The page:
Who doesn’t love a good bottle of Pinot Noir? Elegant, sophisticated, and terroir-reflective, Pinot Noir creates some of the most delicious and in-demand bottles on the market, loved by consumers and industry professionals alike. However, in the world of viticulture, not all Pinot Noir is created equal. Due to the grape’s extreme terroir-driven nature, Pinot Noir is extremely reflective of the place from which it comes, meaning that worldwide expressions of the grape show a broad spectrum of flavor profiles.
And Pinot Noir can be tricky, too. Although unofficially deemed the varietal sweetheart of sommeliers and retailers alike, for winemakers, Pinot Noir can actually be quite a pain to grow. This finicky variety demands highly specific growing conditions to maintain balance, as the fruit can become overripe quite quickly. In addition, Pinot Noir’s ultra-thin skins make it very susceptible to rot and disease, making meticulous farming an absolute necessity. Though through it all, Pinot Noir reigns king in the world of fine wine-- and we can’t get enough of it. From Old World to New World, we’re breaking down five of our favorite (overarching) regions for Pinot Noir.
Pinot Noir is cultivated all over France, from Champagne to the Jura to the Loire Valley, and we truthfully love them all. However, no place in the world does Pinot Noir like Burgundy. Deemed the birthplace of the concept of terroir itself, Burgundy’s many distinct vineyard plots and growing sites (lieux-dits), as well as 400 different soil types, are the reasons why producers from the same appellation can create wildly different wines. Most of Burgundy’s Pinot Noir grows within the Côte d'Or, specifically the Côte de Nuits, where 90% of production comes from the grape. However, great under the radar expressions are being produced in the Côte Chalonnaise as well. Expect balanced, light to medium-bodied wines wines noted with flavors of red fruit and wet earth, characterized by low levels of tannins and relatively high acidity. Some of our favorite producers include Claude Dugat, Domaine Robert Chevillon, Domaine Bachelet-Monnot and many more.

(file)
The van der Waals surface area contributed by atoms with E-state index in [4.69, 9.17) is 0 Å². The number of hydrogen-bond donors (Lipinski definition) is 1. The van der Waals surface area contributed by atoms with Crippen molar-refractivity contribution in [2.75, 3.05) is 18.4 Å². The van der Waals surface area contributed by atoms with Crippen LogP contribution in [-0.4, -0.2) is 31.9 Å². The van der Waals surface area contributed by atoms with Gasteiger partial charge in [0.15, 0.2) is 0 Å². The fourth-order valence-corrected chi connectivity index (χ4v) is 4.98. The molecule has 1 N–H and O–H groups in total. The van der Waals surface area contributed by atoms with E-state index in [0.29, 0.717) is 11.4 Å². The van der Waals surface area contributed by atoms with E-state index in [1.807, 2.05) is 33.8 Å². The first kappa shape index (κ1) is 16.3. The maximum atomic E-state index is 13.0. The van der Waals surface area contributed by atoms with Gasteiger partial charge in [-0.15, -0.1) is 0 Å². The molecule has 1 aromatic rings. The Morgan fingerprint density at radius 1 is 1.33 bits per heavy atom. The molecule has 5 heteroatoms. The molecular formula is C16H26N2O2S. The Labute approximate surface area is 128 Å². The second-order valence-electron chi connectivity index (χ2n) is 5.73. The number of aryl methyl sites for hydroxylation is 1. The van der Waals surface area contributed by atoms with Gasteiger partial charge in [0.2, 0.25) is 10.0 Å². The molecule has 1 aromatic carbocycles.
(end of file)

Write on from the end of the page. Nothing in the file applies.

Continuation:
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Lumping all California Pinot Noir into one category is almost impossible, as the grape expresses itself differently across the array of Golden State microclimates. However, it’s important to understand that cultivating Pinot Noir in California can be a slippery slope. Due to the state’s exceptional warmth and abundant sunshine, Pinot Noir can easily become overripe and jammy, leading to flabby, unbalanced wines. Here at Verve Wine, we tend to find that cooler-climate expressions of the grape do best, bringing just as much as to the table as some of our Old World favorites. We can’t get enough of cool-climate Pinot from the North Coast (check out our friends Arnot-Roberts) and Santa Barbara County, particularly the bottles from Domaine de la Côte and Presqu'île Winery. Expect juicy, light to medium-bodied wines full of balance and ageworthy potential (that could easily be mistaken for some of France’s best!)
📸: Verve Wine
Although Pinot Noir has only been cultivated in Oregon for the last 70 years, the grape has certainly made a mark on this Pacific Northwestern state. Often compared to Burgundy because of its shared latitude (though ultimately wildly different), Pinot Noir from Oregon tends to achieve great balance and structure thanks to the state’s overall cooler climate, morning fog, and proximity to moderating marine air. Pinot Noir from Oregon often shows notes of cranberry, tart cherry, and earth, loaded with mouthwatering acidity and well-integrated tannins. On your next Oregon Pinot discovery, don’t let the wines from Lingua Franca and Evening Land pass you by!
Pinot Noir first made its way to Australia back in the 1800s, though was wiped out via the Phylloxera plague and reintroduced back to the country's vineyards in the 20th century. Cooler climate regions in southern Australia (Victoria, Adelaide Hills, Macedon Ranges, and Geelong), as well as parts of Western Australia and Tasmania provide the best homes for the grape, making it perfect for elegant, light to medium-bodied red and sparkling wine production. Pinot from Australia tends to be relatively low in pigment and shows raspberry and black cherry notes, marked by earthy undertones, smooth tannins, and solid backbone. We can’t get enough of the complex and ageworthy bottles being made at By Farr, Bindi, and Mac Forbes.